Matz is accepting RCRs (Ruby Change Requests) for Ruby 2.0 and Rite until
the end of March. Tell the truth, is there something in Ruby that you
wished worked a little differently? If so, now is your chance to stand up
and be counted.
The Ruby Nuby Syndrome
I’ve noticed a trend on the ruby-talk mailing list. A nuby appears on
the list, likes the language, except for one minor nit. Wouldn’t it
be nice if Ruby would do (insert fix for minor nit here). A nit
might be Ruby’s lack of overloaded functions, static typing, explicit
interfaces, or anything else in Language X that is different in
Now there is nothing wrong with static typing or interfaces. It is just
that these topics have been hashed out on ruby-talk over and over again.
How Ruby Sucks
Don’t get me wrong. Ruby isn’t perfect by any means. In fact, I
thought the Matz’s Keynote speech at the 2003 RubyConf was
particularly healthy. Matz titled his talk "How Ruby Sucks" and
then detailed the direction Ruby was moving for version 2.0.
And now that the features of Ruby 2.0 are beginning to solidify in
Matz’s mind, he is encouraging Ruby Change Requests (RCRs) to be
submitted through March at the RCRcive.net site.
But before you go and write up your favorite change request, consider the
Before You Write an RCR
Before you write an RCR, make sure you cover the following bases.
Research. Has this change been requested before? Search the
ruby-talk archives (Google is your friend). Also read the list of RCRs,
both current and legacy entries to see if there are similar RCRs. Be sure
to read and understand any issues raised during any previous discussions.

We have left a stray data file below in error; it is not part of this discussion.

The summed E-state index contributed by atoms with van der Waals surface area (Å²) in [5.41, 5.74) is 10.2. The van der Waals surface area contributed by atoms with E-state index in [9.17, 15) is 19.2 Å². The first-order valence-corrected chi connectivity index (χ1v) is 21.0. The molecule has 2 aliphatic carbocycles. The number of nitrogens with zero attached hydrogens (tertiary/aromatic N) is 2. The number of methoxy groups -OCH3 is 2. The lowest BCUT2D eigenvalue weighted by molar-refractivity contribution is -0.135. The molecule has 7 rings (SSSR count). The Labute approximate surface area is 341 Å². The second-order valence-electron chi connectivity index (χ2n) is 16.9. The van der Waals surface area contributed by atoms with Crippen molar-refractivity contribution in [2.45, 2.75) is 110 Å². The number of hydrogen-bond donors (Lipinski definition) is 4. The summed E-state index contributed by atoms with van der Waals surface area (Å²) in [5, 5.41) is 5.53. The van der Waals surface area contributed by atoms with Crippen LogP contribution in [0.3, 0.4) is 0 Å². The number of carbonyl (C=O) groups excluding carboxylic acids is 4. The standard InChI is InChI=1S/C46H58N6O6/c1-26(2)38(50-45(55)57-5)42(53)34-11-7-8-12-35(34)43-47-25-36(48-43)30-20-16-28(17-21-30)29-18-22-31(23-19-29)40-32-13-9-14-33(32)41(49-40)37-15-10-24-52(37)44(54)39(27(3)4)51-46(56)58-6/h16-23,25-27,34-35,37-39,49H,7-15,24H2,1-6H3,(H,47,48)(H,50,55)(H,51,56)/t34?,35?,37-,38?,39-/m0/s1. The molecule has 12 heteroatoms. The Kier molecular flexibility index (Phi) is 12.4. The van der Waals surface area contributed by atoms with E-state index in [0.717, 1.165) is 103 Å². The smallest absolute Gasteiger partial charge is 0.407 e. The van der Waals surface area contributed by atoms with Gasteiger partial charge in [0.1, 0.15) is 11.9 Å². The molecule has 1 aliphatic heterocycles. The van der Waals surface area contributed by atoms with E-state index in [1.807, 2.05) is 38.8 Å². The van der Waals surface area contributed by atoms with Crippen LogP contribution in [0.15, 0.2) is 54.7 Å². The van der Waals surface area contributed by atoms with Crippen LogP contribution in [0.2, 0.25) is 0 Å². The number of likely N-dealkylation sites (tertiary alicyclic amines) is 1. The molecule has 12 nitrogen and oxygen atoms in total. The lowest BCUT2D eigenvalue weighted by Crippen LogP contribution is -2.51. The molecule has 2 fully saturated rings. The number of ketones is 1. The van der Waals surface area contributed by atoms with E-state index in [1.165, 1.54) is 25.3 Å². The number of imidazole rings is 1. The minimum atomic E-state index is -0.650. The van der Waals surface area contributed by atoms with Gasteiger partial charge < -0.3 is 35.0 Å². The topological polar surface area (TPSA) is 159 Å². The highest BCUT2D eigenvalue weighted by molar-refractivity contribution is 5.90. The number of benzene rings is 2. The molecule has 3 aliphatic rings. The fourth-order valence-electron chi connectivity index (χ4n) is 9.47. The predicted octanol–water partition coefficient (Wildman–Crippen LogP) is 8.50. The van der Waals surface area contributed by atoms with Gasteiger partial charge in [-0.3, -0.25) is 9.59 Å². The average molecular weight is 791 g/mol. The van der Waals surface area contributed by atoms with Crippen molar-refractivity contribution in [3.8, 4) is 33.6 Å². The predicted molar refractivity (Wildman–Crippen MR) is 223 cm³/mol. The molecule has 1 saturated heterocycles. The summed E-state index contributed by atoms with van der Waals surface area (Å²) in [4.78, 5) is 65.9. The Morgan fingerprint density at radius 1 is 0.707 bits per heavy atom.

Investigate. What would it take to implement your RCR. Can you
simulate it with Ruby code today? What are the tradeoffs? Are there
performance issues? Are there complexity issues? What about backwards
SolicitFeedback. If your suggestion is way out there,
perhaps it would be wise to get feedback before you write up your RCR. It
wouldn’t hurt to post a message on ruby-talk saying "I’m
considering writing an RCR on XYZ, am I on track here?". Many
ruby-talk members are tired of the same-old changes being discussed over
and over again, but if you’ve made it past the research and
investigate phase, a ruby-talk message would not be out of line. The
feedback you get may help you tighten up the RCR.
Writing the RCR
Once you are ready to actually write the RCR, do the following
Fill out each section of the RCR submission form. Pay special attention to
the purpose of each section. The RCR submission help page goes over the
sections, so I won’t repeat the information here.
Remember the purpose of the RCR is to convince Matz and other Rubyists that
they would benefit from your proposed language change. Clearly lay out what
the perceived problem is and exactly how your proposal addresses that
problem. Don’t skimp in the Analysis section, but carefully layout
both the pros and cons to your RCR. Good, compelling examples are
worth their weight in gold.
If there is any way possible, provide an implementation of your suggestion.
If your suggestion cannot be done in the current version of Ruby,
approximate it as best you can. If you can’t provide a full speed
implementation, provide a slow one (but include performance analysis as
appropriate). Working code speaks much louder than vague suggestions.
Don’t bother to invoke POLS (Principle of Least Surprise) as a
justification for the RCR. Matz is the final arbiter of what is surprising
and what is not, and telling him what his expectations are will
not advance your position.
After You Write Your RCR
Go back to review and comment on other RCRs. Make sure you vote too. But
remember, the voting is only there to provide Matz with some indication of
the interest in a given feature. This isn’t a democracy, Matz still
makes the final call.
Listen to feedback on your RCR. Several RCRs have already been withdrawn or
rewritten based on the feedback provided by the RCR process.
It’s an exciting time for Rubyists, we are beginning to get a picture
of what Ruby 2.0 might be like. So if you have an RCR in mind, please go
ahead and submit it.